I guess it would be worth spending some time on building a legit presence on more watch forums and introducing Toolwatch when it is appropriate. This would be the same with Facebook groups.
This has been huge for us. We started with our own blog, where we would mainly post watch tips. Those article were fairly successful and would also give us food to share on our social channels. By regularly engaging with our users we would know what they were looking for when it came to taking care of watches. And then I discovered Quora!
I knew about Quora, but I had no idea they had a watch section. Instead of answering questions on forums, I would do it on Quora, and in a few months I had almost 3 millions views on my answers and am now the most viewed writer on watch-related topics. Needless to say, this brings a constant flow of new users and authority.
We are using a lot emails for retention and to engage our users. We use them to spread our content, which then gets reshared, giving them more visibility.
We also include ready to share buttons for our users to share those emails. While this isn't the biggest user acquisition channel, it solidifies the whole ecosystem.
Since we measured so many watches, we have enough data to come up with some cool infographics. Those tend to become pretty viral each time we release one.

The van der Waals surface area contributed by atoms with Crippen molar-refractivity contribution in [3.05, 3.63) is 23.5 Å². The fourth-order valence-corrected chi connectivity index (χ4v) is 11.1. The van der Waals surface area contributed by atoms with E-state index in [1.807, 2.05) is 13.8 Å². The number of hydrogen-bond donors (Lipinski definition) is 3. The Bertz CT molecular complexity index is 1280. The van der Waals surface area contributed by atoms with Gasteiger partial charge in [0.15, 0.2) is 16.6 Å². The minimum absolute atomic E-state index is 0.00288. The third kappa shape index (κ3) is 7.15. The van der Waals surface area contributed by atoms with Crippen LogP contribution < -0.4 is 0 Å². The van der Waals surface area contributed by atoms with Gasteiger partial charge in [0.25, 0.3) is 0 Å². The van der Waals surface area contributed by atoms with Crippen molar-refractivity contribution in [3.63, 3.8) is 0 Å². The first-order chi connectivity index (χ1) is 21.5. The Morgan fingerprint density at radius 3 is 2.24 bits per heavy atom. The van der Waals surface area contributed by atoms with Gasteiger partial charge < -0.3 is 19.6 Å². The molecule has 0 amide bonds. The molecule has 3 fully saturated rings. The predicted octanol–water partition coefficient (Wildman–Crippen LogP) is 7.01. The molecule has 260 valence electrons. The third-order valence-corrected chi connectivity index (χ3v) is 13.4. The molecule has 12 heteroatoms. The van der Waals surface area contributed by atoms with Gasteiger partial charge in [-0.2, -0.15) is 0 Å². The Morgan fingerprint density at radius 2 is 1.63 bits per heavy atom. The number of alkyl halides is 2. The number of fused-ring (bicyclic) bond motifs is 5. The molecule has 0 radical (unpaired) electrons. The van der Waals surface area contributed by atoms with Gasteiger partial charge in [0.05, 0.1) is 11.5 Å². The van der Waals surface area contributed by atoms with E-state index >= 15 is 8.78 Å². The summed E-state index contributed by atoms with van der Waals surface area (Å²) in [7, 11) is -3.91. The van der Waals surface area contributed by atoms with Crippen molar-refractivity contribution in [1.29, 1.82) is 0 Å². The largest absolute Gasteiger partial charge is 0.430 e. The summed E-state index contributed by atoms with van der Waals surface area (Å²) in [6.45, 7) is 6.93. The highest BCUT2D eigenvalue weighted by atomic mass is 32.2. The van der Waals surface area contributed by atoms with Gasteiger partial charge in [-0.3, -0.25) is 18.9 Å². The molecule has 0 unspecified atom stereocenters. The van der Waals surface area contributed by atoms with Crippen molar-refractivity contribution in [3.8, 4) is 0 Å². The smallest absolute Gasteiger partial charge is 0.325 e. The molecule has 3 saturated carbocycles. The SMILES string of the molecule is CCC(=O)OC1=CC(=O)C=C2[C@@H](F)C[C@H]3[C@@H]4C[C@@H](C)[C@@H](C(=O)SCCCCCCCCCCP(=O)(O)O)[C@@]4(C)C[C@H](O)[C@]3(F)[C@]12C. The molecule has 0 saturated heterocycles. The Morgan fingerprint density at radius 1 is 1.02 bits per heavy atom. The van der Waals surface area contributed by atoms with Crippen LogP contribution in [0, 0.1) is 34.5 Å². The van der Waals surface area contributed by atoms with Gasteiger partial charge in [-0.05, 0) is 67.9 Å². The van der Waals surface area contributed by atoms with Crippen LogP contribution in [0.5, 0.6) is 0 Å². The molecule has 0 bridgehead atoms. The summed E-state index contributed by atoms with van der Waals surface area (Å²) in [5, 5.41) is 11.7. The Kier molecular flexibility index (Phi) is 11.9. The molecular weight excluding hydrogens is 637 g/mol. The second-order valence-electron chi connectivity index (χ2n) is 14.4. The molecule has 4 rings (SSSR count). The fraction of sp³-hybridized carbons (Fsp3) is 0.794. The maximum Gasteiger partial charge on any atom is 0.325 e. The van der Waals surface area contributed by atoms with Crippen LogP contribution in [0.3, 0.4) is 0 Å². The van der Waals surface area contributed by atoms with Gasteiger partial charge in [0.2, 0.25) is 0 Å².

This is a nice thing to do as an indie hacker as your data is pretty unique and will allow you to immediately stand out.
We used two critical moments of our experience to try and get our users to spread the word. The first was with our welcome email which included a mailto link with a prepopulated email for our users to share. We hadn't demonstrated any value at that stage of the onboarding, so the incentive for that was a cool infographic with data that couldn't be found elsewhere in the industry.
The second moment where we ask for a share is right after a measurement, when the user has had a full experience of the product and is confident in sharing it.
Speaking of virality, no one shares on Facebook anymore. Messaging apps have way more success. Be sure to include such sharing buttons!
Word of mouth